Among these compounds is one known as perfluorooctane sulfonate (FPOS). PFOA—made with eight carbon atoms and sometimes referred to as C8—is an ingredient of yet another per fluorinated compound called polytetrafluoroethylene (PFTE) that made up the original formulation of the products sold under the names Teflon, Gore-Tex, and Scotchguard. The structure that makes PFOA, PFOS, and PFTE so strong and durable also means that they resist degradation in the environment. They do so to such an extent that, like other persistent pollutants, they are chemical globetrotters. They are being found in Arctic animals, both fish and mammals—including polar bears—as well as in ice and snow. They’ve been found in Lake Ontario trout, in bird eggs collected along the Baltic Sea, in plant tissue, in mink liver, and in threatened and endangered sea turtles along the southern coast of the United States, including the Kemp’s Ridley sea turtle, now the scarcest of loggerhead sea turtles. Levels of PFOA and PFOS measured in sea otters along California coast reported in 2006 were the highest yet found in sea mammals.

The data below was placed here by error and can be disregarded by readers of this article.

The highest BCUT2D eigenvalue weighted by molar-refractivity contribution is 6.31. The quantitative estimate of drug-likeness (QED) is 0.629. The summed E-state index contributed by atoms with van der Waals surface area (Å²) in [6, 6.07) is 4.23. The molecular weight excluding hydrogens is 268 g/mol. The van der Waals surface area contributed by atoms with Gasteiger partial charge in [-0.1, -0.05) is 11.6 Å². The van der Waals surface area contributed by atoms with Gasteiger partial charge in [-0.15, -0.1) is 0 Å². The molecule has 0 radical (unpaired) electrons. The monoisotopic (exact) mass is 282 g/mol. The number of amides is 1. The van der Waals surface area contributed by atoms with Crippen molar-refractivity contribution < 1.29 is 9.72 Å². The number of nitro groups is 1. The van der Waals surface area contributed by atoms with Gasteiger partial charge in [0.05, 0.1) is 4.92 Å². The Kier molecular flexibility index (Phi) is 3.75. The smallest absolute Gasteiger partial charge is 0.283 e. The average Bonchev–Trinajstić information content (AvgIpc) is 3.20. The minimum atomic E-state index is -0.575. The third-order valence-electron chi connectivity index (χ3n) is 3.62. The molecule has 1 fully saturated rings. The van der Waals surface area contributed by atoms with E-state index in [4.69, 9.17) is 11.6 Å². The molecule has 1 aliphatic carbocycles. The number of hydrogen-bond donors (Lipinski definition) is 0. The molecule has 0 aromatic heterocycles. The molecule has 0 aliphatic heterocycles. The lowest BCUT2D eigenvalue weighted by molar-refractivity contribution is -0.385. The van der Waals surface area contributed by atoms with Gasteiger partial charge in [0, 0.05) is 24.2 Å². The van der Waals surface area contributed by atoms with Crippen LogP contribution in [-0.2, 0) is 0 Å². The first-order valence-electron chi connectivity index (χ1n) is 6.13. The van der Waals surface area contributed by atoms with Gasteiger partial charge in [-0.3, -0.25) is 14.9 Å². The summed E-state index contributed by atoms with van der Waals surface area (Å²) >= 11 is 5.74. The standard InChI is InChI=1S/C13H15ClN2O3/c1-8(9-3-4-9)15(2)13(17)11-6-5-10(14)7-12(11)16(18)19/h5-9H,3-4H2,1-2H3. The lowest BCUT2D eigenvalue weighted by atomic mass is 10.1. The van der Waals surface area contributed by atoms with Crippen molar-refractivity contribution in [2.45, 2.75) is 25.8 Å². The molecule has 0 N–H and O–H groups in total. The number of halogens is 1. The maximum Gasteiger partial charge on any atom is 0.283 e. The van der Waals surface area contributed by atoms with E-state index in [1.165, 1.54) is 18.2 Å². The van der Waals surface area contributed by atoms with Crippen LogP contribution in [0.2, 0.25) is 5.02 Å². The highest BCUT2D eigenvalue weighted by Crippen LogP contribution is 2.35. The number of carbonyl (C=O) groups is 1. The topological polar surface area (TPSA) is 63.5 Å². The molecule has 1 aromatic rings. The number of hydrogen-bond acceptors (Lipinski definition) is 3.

While these fluoropolymers and the smaller molecules into which they break down are being found in remote locations and far from where their products were used or made, they are also being detected in human bio monitoring studies all around the world. Testing by the 3M Company—until 2000, itself a major PFOA producer—found PFCs in 95 precent of the Americans it surveyed, while researchers from the Center for Disease Control found such compounds in 98 percent of the Americans it tested. These compounds have even been found in fetal cord blood of newborn babies. These babies, part of a study conducted in Baltimore, Maryland, were also predominately low-birth-weight babies, suggesting that there may be a connection between PFC exposure and prenatal development. Subsequent studies found similar incidence of low birth weights in babies born to mothers in Denmark carrying PFOA in their blood. As has been observed in some PBDE studies, PFC levels in children taken from biomonitoring studies appeared to be higher that those in adults in the same studies. Given that PFOA can last years and that reexposure is almost certain under current conditions, it’s not surprising that children have been found to carry proportionally higher loads of these chemicals than do adults.